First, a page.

The ascetic Christian tradition has never forgotten this. And it has understood, that for that reason the believer must turn ever anew to God by sincere conversion, from his condition as sinner. He has to struggle, inspired by grace, to bring about, in himself and in others, the triumph of good over evil, of love over selfishness. But, above all, he must feel himself identified with the death of Jesus, in which He offered Himself to the Father in expiation for the sin of the world, that man might thus be reborn with Him to new life.
10. Steering between Two Extremes
We have no reason to forget this today, quite the contrary. Is there less selfishness in our world? Is it more free from the dominion of sin?
What offends the young, perhaps, in the classic presentations of sin and penance, of the ascetic necessity of mortification and the cross, is its one-sidedness in not putting forward the integral plan of God, the elevation of mankind by the Incarnation and the Resurrection of Christ, the call to the love of charity. Taken by themselves, certain aspects of that classic presentation and certain ascetic examples of the past appear individualistic, manifesting obsession with individual salvation, without sufficient perspective for the more complete reality of the Total Christ.
These defects have been overcome today. Starting from the new perspective, more sound, more profound and more comforting, it is necessary to recover the whole insuperable truth of the cross and its redemptive value, the necessity of struggle and mortification, to put an effective limit to selfishness, to recognize the necessity of profound humility and continual conversion towards the Lord.
There is an aspect of sin, which used to be put less in relief, but whose importance we see today more than ever and whose comprehension can help us to understand better the mystery of the Cross, and what is demanded of us today by way of participation in this mystery. In its strictest sense, sin is an act of the personal will, which, called to good by grace, deliberately closes itself to that call under the impulse of selfish attraction. But this sin of man, by the inevitable social projection of all that is human, tends to “objectify itself,” and in union with the similar sin of others, to establish social structures which perpetuate and protect the selfish attitude of individuals; these structures engender situations difficult for others—in which they can with difficulty retreat even from the temptation to sin—and they go so far as to make very difficult or even practically impossible the practice of good and the following of the voice of conscience.
11. The Problem of Collective Sin
Does not that description, unfortunately, fit great aspects or sectors of the social reality of our time? Do not the miseries of the Third World come from there? The young often feel it very keenly. That is why they consider hypocritical the diatribes against certain individual sins, when these omit these other greater social sins. They are not right in what they deny, but right in what they affirm, that is to say: the existence of that other greater sin. Every sin ought to be denounced and combated by those who wish to share in the prophetic vocation of Jesus. The Church and the Society ought to be very clear in the position they take in the face of the grave collective sins of today.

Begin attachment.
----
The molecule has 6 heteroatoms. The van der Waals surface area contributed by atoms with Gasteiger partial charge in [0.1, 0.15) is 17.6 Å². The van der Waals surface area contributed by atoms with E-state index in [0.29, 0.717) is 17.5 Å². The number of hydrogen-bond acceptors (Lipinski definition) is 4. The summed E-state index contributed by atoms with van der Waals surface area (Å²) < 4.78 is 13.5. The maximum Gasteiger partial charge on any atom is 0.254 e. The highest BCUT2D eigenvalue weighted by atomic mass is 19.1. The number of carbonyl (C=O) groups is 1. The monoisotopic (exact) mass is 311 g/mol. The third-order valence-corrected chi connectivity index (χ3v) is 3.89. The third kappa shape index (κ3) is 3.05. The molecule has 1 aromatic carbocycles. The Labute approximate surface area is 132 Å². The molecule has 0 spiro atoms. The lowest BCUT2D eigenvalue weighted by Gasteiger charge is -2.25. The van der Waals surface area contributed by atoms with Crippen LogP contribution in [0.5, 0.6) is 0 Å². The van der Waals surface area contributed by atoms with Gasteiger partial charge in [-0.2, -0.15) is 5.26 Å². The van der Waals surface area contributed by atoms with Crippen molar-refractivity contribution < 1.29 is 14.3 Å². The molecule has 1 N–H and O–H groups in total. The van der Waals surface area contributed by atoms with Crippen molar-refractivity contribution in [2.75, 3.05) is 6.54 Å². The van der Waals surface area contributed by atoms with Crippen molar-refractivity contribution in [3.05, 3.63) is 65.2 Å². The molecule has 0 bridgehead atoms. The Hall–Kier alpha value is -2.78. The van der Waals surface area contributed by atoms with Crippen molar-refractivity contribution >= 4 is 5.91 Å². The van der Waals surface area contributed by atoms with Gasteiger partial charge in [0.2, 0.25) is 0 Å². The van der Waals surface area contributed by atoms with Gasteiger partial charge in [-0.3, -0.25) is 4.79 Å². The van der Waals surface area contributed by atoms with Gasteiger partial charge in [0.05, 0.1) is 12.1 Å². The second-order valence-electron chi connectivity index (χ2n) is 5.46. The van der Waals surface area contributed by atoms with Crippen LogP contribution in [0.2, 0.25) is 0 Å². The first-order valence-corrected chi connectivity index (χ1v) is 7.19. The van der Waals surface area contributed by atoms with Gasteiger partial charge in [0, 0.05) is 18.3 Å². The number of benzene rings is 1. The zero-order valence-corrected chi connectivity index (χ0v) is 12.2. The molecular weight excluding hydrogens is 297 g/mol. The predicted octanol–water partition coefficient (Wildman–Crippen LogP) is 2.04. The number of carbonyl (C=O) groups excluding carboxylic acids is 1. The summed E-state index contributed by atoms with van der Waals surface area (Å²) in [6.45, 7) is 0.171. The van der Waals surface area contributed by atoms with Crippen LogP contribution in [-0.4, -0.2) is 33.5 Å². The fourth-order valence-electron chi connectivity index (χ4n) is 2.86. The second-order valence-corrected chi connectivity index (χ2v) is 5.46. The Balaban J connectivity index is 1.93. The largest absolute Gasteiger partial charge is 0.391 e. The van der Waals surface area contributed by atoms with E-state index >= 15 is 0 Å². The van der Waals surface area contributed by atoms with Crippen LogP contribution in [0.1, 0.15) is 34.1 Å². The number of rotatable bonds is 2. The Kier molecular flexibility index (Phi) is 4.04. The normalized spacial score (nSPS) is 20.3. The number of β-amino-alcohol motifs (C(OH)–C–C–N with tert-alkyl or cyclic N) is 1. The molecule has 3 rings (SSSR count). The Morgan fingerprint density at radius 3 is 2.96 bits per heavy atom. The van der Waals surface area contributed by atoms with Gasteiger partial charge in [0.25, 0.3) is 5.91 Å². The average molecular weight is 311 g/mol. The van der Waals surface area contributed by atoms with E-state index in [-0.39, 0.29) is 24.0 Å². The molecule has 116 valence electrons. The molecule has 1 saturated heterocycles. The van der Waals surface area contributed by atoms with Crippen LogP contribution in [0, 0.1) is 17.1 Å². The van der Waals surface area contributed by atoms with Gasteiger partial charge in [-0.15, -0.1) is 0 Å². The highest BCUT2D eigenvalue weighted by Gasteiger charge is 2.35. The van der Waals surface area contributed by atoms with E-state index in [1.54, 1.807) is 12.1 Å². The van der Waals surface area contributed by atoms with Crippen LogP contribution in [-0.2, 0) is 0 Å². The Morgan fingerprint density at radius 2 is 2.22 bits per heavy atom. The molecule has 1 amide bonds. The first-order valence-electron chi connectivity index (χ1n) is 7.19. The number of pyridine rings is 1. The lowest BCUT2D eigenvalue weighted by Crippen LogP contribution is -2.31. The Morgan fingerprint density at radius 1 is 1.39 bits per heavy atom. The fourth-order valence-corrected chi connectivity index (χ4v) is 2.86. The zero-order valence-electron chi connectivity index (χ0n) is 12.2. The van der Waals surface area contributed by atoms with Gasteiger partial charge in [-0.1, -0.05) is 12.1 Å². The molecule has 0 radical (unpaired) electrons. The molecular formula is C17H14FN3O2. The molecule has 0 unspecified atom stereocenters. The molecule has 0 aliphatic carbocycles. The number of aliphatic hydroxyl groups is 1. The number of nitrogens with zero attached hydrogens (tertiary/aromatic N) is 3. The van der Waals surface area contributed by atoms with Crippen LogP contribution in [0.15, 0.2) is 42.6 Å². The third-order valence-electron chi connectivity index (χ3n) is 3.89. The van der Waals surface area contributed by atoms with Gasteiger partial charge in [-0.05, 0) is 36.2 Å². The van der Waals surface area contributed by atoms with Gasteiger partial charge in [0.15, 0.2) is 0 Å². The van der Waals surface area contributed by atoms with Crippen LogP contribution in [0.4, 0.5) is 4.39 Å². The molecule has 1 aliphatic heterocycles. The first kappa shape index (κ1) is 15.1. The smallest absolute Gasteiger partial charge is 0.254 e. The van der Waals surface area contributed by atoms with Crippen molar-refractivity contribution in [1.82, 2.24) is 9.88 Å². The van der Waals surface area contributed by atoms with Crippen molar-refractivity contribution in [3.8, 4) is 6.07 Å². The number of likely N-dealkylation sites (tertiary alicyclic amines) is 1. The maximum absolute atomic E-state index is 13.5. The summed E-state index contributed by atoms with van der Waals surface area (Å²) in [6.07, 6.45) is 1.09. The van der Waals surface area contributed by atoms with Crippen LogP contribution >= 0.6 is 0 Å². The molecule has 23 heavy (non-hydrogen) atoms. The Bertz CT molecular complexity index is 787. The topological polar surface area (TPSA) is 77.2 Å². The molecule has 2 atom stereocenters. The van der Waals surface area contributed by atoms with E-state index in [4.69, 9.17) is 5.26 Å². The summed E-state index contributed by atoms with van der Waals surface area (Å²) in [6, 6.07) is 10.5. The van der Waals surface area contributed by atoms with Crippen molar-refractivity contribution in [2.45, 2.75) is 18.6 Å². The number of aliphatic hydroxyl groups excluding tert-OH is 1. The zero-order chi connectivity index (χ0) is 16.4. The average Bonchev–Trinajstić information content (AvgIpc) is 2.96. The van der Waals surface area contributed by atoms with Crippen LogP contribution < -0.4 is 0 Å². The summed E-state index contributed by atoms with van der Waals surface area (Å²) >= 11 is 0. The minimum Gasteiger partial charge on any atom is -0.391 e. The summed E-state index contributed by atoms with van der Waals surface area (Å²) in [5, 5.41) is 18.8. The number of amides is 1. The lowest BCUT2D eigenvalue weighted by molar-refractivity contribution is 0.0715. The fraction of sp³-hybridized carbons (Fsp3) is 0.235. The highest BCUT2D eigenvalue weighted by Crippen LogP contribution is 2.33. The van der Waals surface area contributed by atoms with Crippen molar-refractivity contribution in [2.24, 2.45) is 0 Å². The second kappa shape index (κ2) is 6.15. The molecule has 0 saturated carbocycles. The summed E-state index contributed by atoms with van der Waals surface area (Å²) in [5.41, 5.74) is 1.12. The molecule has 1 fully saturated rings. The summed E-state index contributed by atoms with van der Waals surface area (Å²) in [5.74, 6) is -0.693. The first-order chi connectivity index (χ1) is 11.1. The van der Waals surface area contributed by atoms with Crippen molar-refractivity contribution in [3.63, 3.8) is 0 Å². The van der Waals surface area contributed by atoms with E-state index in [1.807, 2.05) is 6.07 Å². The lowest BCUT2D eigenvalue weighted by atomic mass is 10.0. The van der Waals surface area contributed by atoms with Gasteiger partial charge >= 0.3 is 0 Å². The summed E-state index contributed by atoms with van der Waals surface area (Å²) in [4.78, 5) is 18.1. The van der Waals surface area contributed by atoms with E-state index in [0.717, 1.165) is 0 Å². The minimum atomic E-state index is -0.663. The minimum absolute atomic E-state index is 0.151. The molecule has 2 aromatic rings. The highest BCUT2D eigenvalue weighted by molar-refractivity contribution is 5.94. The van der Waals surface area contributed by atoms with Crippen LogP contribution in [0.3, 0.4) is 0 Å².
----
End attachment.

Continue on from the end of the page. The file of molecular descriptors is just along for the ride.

It is clear, however, that if it is not a question of concrete personal sin, the remedy is more difficult. Besides, everything is not resolved by denunciation, unless it is followed with personal example and with concrete action opposed to sin. “The mystery of iniquity” is in the world, and it will not leave it tomorrow or the day after tomorrow. It is necessary to take account of it, and to undertake against it an action that is broad in scope, patient and well directed.
Such an action should not neglect any support that the human sciences and techniques, especially psychology, sociology, economics and politics, can offer. It is necessary to know how to cope with the psychological defects of man, and remedy them in the measure possible. It is necessary to know how to convince men that their happiness does not lie in selfishness; it is necessary, however, to know how to reckon with those cold laws of sociology and economics that emanate from the selfishness of man—without remaining prisoner, on the other hand, of this motif, but trusting that there are in man better resources than those he has manifested up to now. It is necessary to make a prudent effort, combining the techniques of realism and possibility with the courage essential for renewal. None of these things can be neglected. But it would be extremely naive to believe that all that is going to establish order in the world at once, or that it is going to settle it in a definite way.
The way of the Cross of Christ continues, then, to open up for us the other way, that of participation in the redemptive suffering. We will all meet it in our life, as He met it, however little we may feel ourselves honored to struggle with Him against our own selfishness and that of others, and provided that we do not flee cowardly when it knocks at our door. Traditional asceticism has a repertory of concrete forms of mortification the result of positive research, and has presented them, with insistence, as exercises of penance and as participation in the Cross. We have come to realize today that the important thing is to accept the evil that comes our way and which makes us share, conjointly with our brothers, in the suffering caused by injustice and selfishness. If we wish to be ready for this participation, we will certainly find it opportune, and essential, in addition to the voluntary asceticism which prepares us for it, to accept the suffering that will come to us, with a view to being faithful, as Jesus Christ, to our vocation, and in order to feel our solidarity, with Him and as He does, with the suffering endured by mankind.